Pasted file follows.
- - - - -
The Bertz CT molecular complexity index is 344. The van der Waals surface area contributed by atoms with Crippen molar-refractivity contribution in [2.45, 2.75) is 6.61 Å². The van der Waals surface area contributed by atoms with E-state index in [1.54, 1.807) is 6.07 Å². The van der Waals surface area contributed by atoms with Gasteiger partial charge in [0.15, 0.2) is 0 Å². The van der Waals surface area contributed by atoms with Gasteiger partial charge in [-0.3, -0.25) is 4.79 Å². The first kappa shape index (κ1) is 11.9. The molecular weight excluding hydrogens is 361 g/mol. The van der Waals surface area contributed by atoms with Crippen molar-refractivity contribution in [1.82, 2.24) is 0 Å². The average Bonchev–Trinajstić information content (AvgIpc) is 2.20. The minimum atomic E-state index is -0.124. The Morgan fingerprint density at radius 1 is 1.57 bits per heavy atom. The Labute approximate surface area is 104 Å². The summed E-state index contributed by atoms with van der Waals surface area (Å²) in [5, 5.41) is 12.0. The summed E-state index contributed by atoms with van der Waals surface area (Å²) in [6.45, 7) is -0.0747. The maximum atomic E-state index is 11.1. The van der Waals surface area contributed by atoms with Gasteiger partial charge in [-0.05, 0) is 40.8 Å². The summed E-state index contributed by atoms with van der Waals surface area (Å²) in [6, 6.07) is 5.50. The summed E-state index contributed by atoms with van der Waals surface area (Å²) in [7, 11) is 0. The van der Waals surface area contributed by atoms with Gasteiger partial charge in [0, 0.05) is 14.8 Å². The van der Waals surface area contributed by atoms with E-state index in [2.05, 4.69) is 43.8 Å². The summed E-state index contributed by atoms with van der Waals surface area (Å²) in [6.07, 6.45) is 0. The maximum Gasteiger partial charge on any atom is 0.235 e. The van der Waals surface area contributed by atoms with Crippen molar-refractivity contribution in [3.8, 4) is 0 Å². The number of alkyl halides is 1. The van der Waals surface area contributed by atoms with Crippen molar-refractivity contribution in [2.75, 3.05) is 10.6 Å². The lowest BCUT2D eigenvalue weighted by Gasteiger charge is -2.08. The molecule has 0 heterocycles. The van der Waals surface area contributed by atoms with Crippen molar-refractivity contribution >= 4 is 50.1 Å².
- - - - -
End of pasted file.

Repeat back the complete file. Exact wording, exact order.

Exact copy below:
The Bertz CT molecular complexity index is 344. The van der Waals surface area contributed by atoms with Crippen molar-refractivity contribution in [2.45, 2.75) is 6.61 Å². The van der Waals surface area contributed by atoms with E-state index in [1.54, 1.807) is 6.07 Å². The van der Waals surface area contributed by atoms with Gasteiger partial charge in [0.15, 0.2) is 0 Å². The van der Waals surface area contributed by atoms with Gasteiger partial charge in [-0.3, -0.25) is 4.79 Å². The first kappa shape index (κ1) is 11.9. The molecular weight excluding hydrogens is 361 g/mol. The van der Waals surface area contributed by atoms with Crippen molar-refractivity contribution in [1.82, 2.24) is 0 Å². The average Bonchev–Trinajstić information content (AvgIpc) is 2.20. The minimum atomic E-state index is -0.124. The Morgan fingerprint density at radius 1 is 1.57 bits per heavy atom. The Labute approximate surface area is 104 Å². The summed E-state index contributed by atoms with van der Waals surface area (Å²) in [5, 5.41) is 12.0. The summed E-state index contributed by atoms with van der Waals surface area (Å²) in [6.45, 7) is -0.0747. The maximum atomic E-state index is 11.1. The van der Waals surface area contributed by atoms with Gasteiger partial charge in [-0.05, 0) is 40.8 Å². The summed E-state index contributed by atoms with van der Waals surface area (Å²) in [6, 6.07) is 5.50. The summed E-state index contributed by atoms with van der Waals surface area (Å²) in [7, 11) is 0. The van der Waals surface area contributed by atoms with Gasteiger partial charge in [0, 0.05) is 14.8 Å². The van der Waals surface area contributed by atoms with E-state index in [2.05, 4.69) is 43.8 Å². The summed E-state index contributed by atoms with van der Waals surface area (Å²) in [6.07, 6.45) is 0. The maximum Gasteiger partial charge on any atom is 0.235 e. The van der Waals surface area contributed by atoms with Crippen molar-refractivity contribution in [3.8, 4) is 0 Å². The number of alkyl halides is 1. The van der Waals surface area contributed by atoms with Crippen molar-refractivity contribution in [2.75, 3.05) is 10.6 Å². The lowest BCUT2D eigenvalue weighted by Gasteiger charge is -2.08. The molecule has 0 heterocycles. The van der Waals surface area contributed by atoms with Crippen molar-refractivity contribution >= 4 is 50.1 Å².